Job boards have been around for what seems like forever. If an internet year is the equivalent of a dog year (seven years to every one human year) then job boards are past their century mark and in some cases approaching dinosaur status.
Do people still use job boards?
Even just a quick online search reveals that yes, people do still use job boards. From brands like Monster, Jobsite and Totaljobs to aggregator sites such as Indeed or Broadbean, the job boards are alive and seemingly thriving.
The catch is that in today’s mainly stagnant or contracting job market, such sites are understandably swamped by candidates urgently seeking employment. For both job seekers and employers this may reduce their effectiveness.
So, how are job sites are used?
Job boards are still valuable assets in the recruiter’s toolbox despite the threat of being eclipsed by social media and online referral/networking sites such as LinkedIn.
Generalist job boards don’t normally yield high numbers of suitable candidates for specialist vacancies but may prove more effective for a broader campaign. What they do, however, is raise awareness of a brand. What’s more, all it takes is just one outstanding candidate for that ‘hard to fill’ vacancy to justify a recruiter’s investment in the site.
The downside for job boards is that online networking and word of mouth referrals normally produce a better success ratio. A trusted recommendation is preferable to hours spent sifting through CVs.
Employers have similar reasons as recruiters for using job boards. The key difference is that some use them in the hope of avoiding the cost of engaging a recruitment agency’s services and you can gain a large pool of candidates at comparatively shorter notice.
In a highly competitive market, some of the best candidates will still get lost amid the increasing volume of job seekers. For the most effective results, frustrated candidates should take a multi-pronged approach:-
- use relevant industry keywords in CVs uploaded onto jobsites to enable companies to find their CV.
- apply recruitment agency techniques to a job search by drawing up a list of target companies and approaching them directly, highlighting the benefits they will bring to a company.
- research the job sites relevant to their industry (see link below).
In response to the need for more streamlined job boards, there has been a growth in niche sites tailored to specific industry sectors. Niche job boards specialise in either a particular job function, (such as sales or engineering) or an actual industry sector, (such as retail, hospitality and so on). Other categories include vacancies over a certain level or within a specific geographical location. Yet more may create a subgroup of job specialisms.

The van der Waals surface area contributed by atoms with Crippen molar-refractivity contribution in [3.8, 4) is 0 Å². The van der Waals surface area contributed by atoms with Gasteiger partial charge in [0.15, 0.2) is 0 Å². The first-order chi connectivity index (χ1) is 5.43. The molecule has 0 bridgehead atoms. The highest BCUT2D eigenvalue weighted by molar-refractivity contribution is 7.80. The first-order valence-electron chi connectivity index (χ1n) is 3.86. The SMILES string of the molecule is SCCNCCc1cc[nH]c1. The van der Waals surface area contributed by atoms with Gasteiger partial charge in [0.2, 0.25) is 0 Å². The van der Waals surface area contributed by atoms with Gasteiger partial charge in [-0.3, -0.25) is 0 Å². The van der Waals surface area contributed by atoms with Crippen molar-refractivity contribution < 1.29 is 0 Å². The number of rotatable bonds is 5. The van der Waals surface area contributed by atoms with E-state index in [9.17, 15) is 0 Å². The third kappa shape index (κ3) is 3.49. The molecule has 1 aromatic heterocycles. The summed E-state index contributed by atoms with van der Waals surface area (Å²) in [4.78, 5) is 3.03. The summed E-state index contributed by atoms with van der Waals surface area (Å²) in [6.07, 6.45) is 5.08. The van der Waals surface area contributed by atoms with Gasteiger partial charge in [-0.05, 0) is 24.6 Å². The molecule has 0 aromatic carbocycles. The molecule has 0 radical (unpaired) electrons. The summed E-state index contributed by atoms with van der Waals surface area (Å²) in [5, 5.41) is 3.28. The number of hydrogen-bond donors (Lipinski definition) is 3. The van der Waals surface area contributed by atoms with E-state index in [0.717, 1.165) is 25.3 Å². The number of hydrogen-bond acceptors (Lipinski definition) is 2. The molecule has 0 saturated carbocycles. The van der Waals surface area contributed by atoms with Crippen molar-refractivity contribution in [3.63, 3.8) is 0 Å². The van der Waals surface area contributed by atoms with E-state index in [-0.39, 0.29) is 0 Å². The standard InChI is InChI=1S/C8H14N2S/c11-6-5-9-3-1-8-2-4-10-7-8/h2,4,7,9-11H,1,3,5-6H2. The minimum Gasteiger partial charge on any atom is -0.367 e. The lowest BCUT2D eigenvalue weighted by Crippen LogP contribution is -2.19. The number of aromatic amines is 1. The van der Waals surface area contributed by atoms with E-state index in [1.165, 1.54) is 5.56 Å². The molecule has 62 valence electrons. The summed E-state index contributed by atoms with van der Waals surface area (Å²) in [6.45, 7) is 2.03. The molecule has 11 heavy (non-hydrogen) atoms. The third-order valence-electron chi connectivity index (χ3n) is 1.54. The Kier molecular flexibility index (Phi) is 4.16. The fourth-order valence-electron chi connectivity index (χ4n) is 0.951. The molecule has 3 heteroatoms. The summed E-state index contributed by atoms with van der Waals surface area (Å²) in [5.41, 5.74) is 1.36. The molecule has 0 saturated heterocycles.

For a complete guide to job sites, including the best rated and improved job boards, whatjobsite is an excellent online resource for candidates and employers.
Although sometimes perceived as antiquated, job boards still play an essential role in the recruitment process – you bypass them to your detriment in my opinion. The most successful ones however, are those that continue to respond and adapt to changes in the online world.
It's like asking if grocery stores have had their day. The good thing about job boards, particularly niche ones, is you know what you're going there for and what you hope to find. We have made the whole recruitment scenario incredibly complicated by introducing new and supposedly better ways (according to some) to recruit and be recruited. Yes, Facebook has 800 million members, but whoopee-do, how many of those 800 million are relevant to what you are looking for as a recruiter? Tweet your jobs - that'll work! Yes that's very targeted isn't it!
In short, job boards are there for one purpose only, to advertise jobs, just like the grocery store is there to sell groceries, whereas social networks are many different things to many different people. Go figure which route is more targeted. What's lacking is quality in some recruiters advertising. Poor, ill conceived job ads with all the allure of a dead sheep will not recruit anyone, wherever you post them. Get your message right, consider the target audience and hey presto, job boards are the place for you! Good luck!
Yes, job boards are a waste of time, you should all go look elsewhere for your candidates so they can all be mine JUST KIDDING.
Kudos to Alasdair for summing it up nicely. If you know how and where to look they are still good.
What is a problem with job boards is the number of recruiters that post non-existent jobs, jobs they don't have permission to submit candidates for, jobs with poor or misleading descriptions, multiple duplicate postings.